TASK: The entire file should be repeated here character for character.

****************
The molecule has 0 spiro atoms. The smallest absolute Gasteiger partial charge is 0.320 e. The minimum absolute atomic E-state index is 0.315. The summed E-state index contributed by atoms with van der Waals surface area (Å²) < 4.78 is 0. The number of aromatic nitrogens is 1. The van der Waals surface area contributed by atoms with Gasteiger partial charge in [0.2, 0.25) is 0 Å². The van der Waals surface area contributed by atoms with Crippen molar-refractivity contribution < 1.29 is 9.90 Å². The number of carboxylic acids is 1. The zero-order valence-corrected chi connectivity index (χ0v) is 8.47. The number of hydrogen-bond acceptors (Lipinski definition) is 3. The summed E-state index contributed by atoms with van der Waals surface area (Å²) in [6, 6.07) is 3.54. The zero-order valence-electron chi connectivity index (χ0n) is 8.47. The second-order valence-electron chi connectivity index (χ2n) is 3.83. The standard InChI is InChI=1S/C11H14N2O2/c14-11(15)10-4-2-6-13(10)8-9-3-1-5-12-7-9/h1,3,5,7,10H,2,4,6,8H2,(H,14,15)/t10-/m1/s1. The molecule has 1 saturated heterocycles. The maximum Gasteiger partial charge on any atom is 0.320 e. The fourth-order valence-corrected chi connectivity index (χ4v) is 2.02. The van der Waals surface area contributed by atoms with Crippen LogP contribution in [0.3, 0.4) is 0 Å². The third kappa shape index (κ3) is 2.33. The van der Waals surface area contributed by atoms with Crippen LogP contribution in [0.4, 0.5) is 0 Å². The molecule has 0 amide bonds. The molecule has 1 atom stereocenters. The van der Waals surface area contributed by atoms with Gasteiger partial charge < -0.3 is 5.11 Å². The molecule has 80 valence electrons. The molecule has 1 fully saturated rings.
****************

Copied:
The molecule has 0 spiro atoms. The smallest absolute Gasteiger partial charge is 0.320 e. The minimum absolute atomic E-state index is 0.315. The summed E-state index contributed by atoms with van der Waals surface area (Å²) < 4.78 is 0. The number of aromatic nitrogens is 1. The van der Waals surface area contributed by atoms with Gasteiger partial charge in [0.2, 0.25) is 0 Å². The van der Waals surface area contributed by atoms with Crippen molar-refractivity contribution < 1.29 is 9.90 Å². The number of carboxylic acids is 1. The zero-order valence-corrected chi connectivity index (χ0v) is 8.47. The number of hydrogen-bond acceptors (Lipinski definition) is 3. The summed E-state index contributed by atoms with van der Waals surface area (Å²) in [6, 6.07) is 3.54. The zero-order valence-electron chi connectivity index (χ0n) is 8.47. The second-order valence-electron chi connectivity index (χ2n) is 3.83. The standard InChI is InChI=1S/C11H14N2O2/c14-11(15)10-4-2-6-13(10)8-9-3-1-5-12-7-9/h1,3,5,7,10H,2,4,6,8H2,(H,14,15)/t10-/m1/s1. The molecule has 1 saturated heterocycles. The maximum Gasteiger partial charge on any atom is 0.320 e. The fourth-order valence-corrected chi connectivity index (χ4v) is 2.02. The van der Waals surface area contributed by atoms with Crippen LogP contribution in [0.3, 0.4) is 0 Å². The third kappa shape index (κ3) is 2.33. The van der Waals surface area contributed by atoms with Crippen LogP contribution in [0.4, 0.5) is 0 Å². The molecule has 0 amide bonds. The molecule has 1 atom stereocenters. The van der Waals surface area contributed by atoms with Gasteiger partial charge < -0.3 is 5.11 Å². The molecule has 80 valence electrons. The molecule has 1 fully saturated rings.